At the chosen start line we went to ground in heavy undergrowth just inside the jungles edge, and in front of the camp clearing. Being so close I could smell Tiger Balm, a foul smelling oil used by Vietnamese to ward off evil spirits, and could have reached forward and touched the punji in front of me, it was one of many thousands, and unlike ours had been dipped in putrefying flesh, or human excreta before use, maximizing any infection for the careless.

Behind the deep, formidable array of punji spikes lurked “Bouncing-Betty” mines, and hanging on bamboo poles about head height, were “Chi-Com”, Chinese communist, DH5 and DH10 claymore style mines and old car headlamps which would be used to illuminate any night attack, the wires leading from the lamps and mines were quite visible. These wires ran back to the final defensive trenches and connected to a car battery, where one wire would be left undone for flashing on one of the battery’s posts to detonate the explosives, and, or light the lamps, simple and effective.

Looking through broad leaves, I could see the last of the NVA and VC sliding into their defensive positions, and from the numbers doing so it soon became clear that we did not have enough guys to swamp the enemy as had been planned, which ensured there would be no stopping for casualties. Hard as it may have been not to stop and help your best buddy when he lay torn and bleeding, was, in the practical, impossible to do, as keeping up the battle momentum against the enemy being critical for a win. Anyway, a successful assault was their best chance to survive their wounds.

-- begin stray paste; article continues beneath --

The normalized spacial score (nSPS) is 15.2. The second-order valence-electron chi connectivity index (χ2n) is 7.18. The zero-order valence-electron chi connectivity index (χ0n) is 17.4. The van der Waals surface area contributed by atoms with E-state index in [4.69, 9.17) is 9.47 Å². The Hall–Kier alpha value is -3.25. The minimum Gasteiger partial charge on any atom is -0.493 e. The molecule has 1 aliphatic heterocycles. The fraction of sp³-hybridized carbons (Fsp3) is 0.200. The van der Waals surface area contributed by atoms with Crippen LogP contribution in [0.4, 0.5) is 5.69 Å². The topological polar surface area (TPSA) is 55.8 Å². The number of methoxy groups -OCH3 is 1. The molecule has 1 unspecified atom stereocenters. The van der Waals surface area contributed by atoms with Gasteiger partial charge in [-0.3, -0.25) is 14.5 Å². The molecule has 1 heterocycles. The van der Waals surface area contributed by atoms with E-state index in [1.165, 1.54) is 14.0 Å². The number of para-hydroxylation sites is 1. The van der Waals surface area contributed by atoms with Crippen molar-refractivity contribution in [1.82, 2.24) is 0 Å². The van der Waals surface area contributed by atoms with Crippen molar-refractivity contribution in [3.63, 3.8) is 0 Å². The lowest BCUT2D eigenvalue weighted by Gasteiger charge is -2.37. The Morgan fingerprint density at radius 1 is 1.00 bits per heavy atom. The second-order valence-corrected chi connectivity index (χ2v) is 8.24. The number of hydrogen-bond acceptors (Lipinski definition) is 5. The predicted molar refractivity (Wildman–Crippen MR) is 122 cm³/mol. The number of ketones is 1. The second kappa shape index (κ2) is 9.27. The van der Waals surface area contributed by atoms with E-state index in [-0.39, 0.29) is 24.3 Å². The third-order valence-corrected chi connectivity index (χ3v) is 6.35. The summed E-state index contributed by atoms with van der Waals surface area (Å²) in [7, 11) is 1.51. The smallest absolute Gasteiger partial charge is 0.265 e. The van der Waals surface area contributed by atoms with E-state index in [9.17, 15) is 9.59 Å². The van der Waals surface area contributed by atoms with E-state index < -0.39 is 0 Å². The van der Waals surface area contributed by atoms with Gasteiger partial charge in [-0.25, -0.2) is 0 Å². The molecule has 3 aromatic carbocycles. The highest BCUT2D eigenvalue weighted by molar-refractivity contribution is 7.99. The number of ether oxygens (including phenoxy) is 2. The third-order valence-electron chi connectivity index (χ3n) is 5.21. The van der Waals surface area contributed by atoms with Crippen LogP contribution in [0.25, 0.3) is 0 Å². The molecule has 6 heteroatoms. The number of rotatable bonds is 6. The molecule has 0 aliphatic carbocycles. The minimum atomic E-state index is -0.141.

With an enemy waiting for you it is the most depressing way to start any attack on an in-depth position, and as the defenders machine gunners looked for likely targets there came the occasional silvery flash of binoculars lenses, reflecting the sunlight of the clearing like tiny mirrors. Then Charlie’s troop’s raised home-made flags, and their rough young voices began singing patriotic ballads to boost morale, which was also intended to unnerve us by giving an impression they simply didn’t give a damn how many were going to attack, for they would stand their ground regardless! It was quite extraordinary to be lying in the jungle, being bitten to the point of near madness by mosquitoes listening to their impromptu concert and the calls of birds that seemed to be answering them, and knowing that within a short time we would have to do our damn utmost to kill each other.

A swift glance at my wristwatch showed there was less than one minute to go before Zero hour, and, since the attack was imminent, I quickly looked left and right, checking on my half-platoon formed up on either side of me. In the last few seconds before an action there is a phenomenon which is a perceived slowing of time, where clocks, watches and everything around you seems to go into slow motion. Then bang on Zero hour came the dull cough of our 155mm howitzers firing, which were mounted on a river barge towed by one of the troop carrying Tango boats. That fire-mission was our prep for initiating the action, and at the exact point of a second and final salvo detonating we were to attack, hoping the smoke from the shell bursts would give even some scant cover in Charlie’s pre-set killing zone, as navigating the punjis and mines would make progress painfully slow.